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In which the author discusses five books he’d read, if time permitted.
1. A Very Bad Wizard: Morality Behind the Curtain, by Tamler Sommers.
Pop philosophy: the most intellectually stimulating parts of a liberal arts education minus mean RAs, girlfriends with eating disorders, arguments about sexual harassment, boyfriends with eating disorders, arguments about race relations, and the ongoing debate in re: who didn’t put down $5 on that bag of seedy marijuana.
2. 90-Day Geisha: My Time as a Tokyo Hostess, by Chelsea Haywood.
Because I’m not a Japanese salaryman in my 13th year as the branch manager of a mid-sized electronics company based in Nagoya, I’m not into the whole geisha/servant/slave power dynamic. But any publisher who lets a white girl write about the plight of a geisha has brass balls, so sign me up.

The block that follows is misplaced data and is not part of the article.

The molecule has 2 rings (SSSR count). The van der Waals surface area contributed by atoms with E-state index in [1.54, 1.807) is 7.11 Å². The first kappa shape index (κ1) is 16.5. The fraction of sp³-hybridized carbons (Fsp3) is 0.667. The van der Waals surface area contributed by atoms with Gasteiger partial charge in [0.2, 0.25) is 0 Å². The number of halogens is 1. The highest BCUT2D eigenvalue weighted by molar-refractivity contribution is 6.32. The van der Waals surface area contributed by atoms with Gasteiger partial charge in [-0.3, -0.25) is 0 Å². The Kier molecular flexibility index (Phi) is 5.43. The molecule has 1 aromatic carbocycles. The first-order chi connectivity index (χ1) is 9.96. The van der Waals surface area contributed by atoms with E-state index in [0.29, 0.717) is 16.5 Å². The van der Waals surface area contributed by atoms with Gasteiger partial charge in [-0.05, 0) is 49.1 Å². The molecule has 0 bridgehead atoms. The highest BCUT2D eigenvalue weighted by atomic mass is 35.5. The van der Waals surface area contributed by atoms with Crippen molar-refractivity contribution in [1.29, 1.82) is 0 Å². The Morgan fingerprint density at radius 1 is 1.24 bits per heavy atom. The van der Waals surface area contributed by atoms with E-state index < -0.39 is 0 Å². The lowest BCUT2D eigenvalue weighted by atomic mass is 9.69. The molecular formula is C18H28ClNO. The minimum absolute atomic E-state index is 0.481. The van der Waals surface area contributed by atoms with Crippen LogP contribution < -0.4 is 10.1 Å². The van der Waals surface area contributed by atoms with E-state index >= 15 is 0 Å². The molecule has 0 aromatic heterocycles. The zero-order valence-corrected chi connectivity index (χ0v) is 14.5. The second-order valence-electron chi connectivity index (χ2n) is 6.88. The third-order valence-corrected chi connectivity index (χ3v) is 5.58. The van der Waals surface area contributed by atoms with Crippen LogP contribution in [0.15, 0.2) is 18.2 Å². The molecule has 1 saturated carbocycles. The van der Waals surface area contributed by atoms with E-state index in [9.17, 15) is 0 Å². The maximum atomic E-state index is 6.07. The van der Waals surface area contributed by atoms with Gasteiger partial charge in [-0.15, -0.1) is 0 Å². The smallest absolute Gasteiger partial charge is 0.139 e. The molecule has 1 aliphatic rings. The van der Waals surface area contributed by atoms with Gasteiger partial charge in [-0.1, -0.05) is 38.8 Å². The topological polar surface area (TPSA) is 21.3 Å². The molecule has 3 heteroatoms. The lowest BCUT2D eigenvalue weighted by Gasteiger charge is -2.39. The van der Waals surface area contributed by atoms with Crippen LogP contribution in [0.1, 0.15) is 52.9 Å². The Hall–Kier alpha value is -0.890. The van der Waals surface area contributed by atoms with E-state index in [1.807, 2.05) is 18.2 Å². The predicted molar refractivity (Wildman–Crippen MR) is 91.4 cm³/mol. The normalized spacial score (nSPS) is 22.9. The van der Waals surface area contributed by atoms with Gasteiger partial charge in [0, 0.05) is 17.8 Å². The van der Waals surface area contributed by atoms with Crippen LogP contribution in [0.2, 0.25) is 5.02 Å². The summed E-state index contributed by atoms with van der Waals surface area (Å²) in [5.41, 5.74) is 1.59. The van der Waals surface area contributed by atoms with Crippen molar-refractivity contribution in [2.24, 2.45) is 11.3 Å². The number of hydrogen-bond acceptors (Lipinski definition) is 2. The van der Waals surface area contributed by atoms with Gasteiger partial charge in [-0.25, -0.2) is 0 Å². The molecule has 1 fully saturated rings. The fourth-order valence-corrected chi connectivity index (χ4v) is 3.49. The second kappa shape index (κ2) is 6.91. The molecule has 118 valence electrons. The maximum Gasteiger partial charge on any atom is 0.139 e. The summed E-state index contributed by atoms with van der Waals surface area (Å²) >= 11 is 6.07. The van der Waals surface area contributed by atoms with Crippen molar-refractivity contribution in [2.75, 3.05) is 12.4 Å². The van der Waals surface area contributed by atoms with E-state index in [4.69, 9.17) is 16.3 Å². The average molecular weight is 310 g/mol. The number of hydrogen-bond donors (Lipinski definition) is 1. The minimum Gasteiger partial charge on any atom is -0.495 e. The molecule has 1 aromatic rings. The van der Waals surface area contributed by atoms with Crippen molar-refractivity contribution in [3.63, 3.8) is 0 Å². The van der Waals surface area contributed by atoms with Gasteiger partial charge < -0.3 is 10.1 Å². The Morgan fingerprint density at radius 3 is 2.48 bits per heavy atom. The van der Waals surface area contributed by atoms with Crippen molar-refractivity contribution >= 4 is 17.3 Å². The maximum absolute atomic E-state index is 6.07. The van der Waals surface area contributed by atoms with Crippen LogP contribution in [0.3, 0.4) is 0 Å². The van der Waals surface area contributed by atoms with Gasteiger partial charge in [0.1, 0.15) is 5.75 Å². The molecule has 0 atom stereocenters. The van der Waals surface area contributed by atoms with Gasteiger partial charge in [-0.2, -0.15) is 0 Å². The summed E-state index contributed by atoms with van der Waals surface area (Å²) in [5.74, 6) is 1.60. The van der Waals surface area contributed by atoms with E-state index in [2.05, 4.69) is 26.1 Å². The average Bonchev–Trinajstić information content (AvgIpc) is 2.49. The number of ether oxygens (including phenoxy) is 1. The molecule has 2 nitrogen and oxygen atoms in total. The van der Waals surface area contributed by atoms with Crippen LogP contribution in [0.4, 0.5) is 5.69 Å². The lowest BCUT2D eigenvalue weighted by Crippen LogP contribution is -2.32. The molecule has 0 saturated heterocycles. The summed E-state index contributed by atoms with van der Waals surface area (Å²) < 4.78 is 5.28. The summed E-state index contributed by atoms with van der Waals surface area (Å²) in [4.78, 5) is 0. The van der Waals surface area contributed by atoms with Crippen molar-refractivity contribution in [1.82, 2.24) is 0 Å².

3. Tinsel: A Search for America’s Christmas Present, by Hank Stuever.
This book was given to me by my co-worker, who wrote it. Thus, I am in a sticky situation. If I say that I liked it (which I did), does it appear that I am being overly polite/sucking up? Or, since I previously gave the aforementioned co-worker one of my band’s records (which he professed to like), does not commenting on it appear inconsiderate? Or, is this messy episode best resolved outside of the public eye, in that terra incognita beyond the digital borders of the Washington City Paper arts desk blog?
4. Wishin’ and Hopin’: A Christmas Story, by Wally Lamb.
I don’t read Wally Lamb, but he seems very popular in airport bookstores, and 10,000,000 book buyers at Hudson News can’t be wrong.
5. Pops: A Life of Louis Armstrong, by Terry Teachout.
Turns out that the guy who crooned “What a Wonderful World” also wrote a bunch of songs that aren’t played over the end credits of nihilistic action films.